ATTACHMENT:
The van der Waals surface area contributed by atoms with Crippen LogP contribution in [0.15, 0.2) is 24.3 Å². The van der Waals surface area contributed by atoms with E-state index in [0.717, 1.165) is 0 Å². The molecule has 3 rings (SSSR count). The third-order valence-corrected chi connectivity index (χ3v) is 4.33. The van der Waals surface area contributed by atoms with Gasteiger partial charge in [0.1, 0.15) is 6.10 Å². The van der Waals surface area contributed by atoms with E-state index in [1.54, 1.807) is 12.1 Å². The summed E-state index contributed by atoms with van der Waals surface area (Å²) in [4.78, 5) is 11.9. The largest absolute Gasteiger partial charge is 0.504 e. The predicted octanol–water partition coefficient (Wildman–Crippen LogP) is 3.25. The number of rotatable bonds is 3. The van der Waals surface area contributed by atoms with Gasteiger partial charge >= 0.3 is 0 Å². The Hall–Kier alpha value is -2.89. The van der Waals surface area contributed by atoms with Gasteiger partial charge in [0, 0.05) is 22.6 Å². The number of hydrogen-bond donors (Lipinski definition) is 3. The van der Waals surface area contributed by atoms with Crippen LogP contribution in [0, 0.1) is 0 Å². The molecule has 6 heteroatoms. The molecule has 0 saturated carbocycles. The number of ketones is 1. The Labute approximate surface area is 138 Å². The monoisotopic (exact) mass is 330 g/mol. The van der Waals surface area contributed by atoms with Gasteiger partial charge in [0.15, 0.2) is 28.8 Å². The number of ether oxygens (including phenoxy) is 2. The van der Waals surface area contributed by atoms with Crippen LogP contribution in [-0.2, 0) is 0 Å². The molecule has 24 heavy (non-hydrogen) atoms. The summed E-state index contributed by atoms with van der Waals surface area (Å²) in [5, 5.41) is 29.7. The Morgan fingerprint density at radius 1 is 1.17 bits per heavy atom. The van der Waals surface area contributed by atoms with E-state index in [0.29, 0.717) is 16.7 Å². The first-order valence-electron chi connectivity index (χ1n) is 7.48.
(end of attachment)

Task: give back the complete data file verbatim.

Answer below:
The van der Waals surface area contributed by atoms with Crippen LogP contribution in [0.15, 0.2) is 24.3 Å². The van der Waals surface area contributed by atoms with E-state index in [0.717, 1.165) is 0 Å². The molecule has 3 rings (SSSR count). The third-order valence-corrected chi connectivity index (χ3v) is 4.33. The van der Waals surface area contributed by atoms with Gasteiger partial charge in [0.1, 0.15) is 6.10 Å². The van der Waals surface area contributed by atoms with E-state index in [1.54, 1.807) is 12.1 Å². The summed E-state index contributed by atoms with van der Waals surface area (Å²) in [4.78, 5) is 11.9. The largest absolute Gasteiger partial charge is 0.504 e. The predicted octanol–water partition coefficient (Wildman–Crippen LogP) is 3.25. The number of rotatable bonds is 3. The van der Waals surface area contributed by atoms with Gasteiger partial charge >= 0.3 is 0 Å². The Hall–Kier alpha value is -2.89. The van der Waals surface area contributed by atoms with Gasteiger partial charge in [0, 0.05) is 22.6 Å². The number of hydrogen-bond donors (Lipinski definition) is 3. The van der Waals surface area contributed by atoms with Crippen LogP contribution in [0, 0.1) is 0 Å². The molecule has 6 heteroatoms. The molecule has 0 saturated carbocycles. The number of ketones is 1. The Labute approximate surface area is 138 Å². The monoisotopic (exact) mass is 330 g/mol. The van der Waals surface area contributed by atoms with Gasteiger partial charge in [0.15, 0.2) is 28.8 Å². The number of ether oxygens (including phenoxy) is 2. The van der Waals surface area contributed by atoms with Crippen LogP contribution in [-0.2, 0) is 0 Å². The molecule has 24 heavy (non-hydrogen) atoms. The summed E-state index contributed by atoms with van der Waals surface area (Å²) in [5, 5.41) is 29.7. The Morgan fingerprint density at radius 1 is 1.17 bits per heavy atom. The van der Waals surface area contributed by atoms with E-state index in [0.29, 0.717) is 16.7 Å². The first-order valence-electron chi connectivity index (χ1n) is 7.48.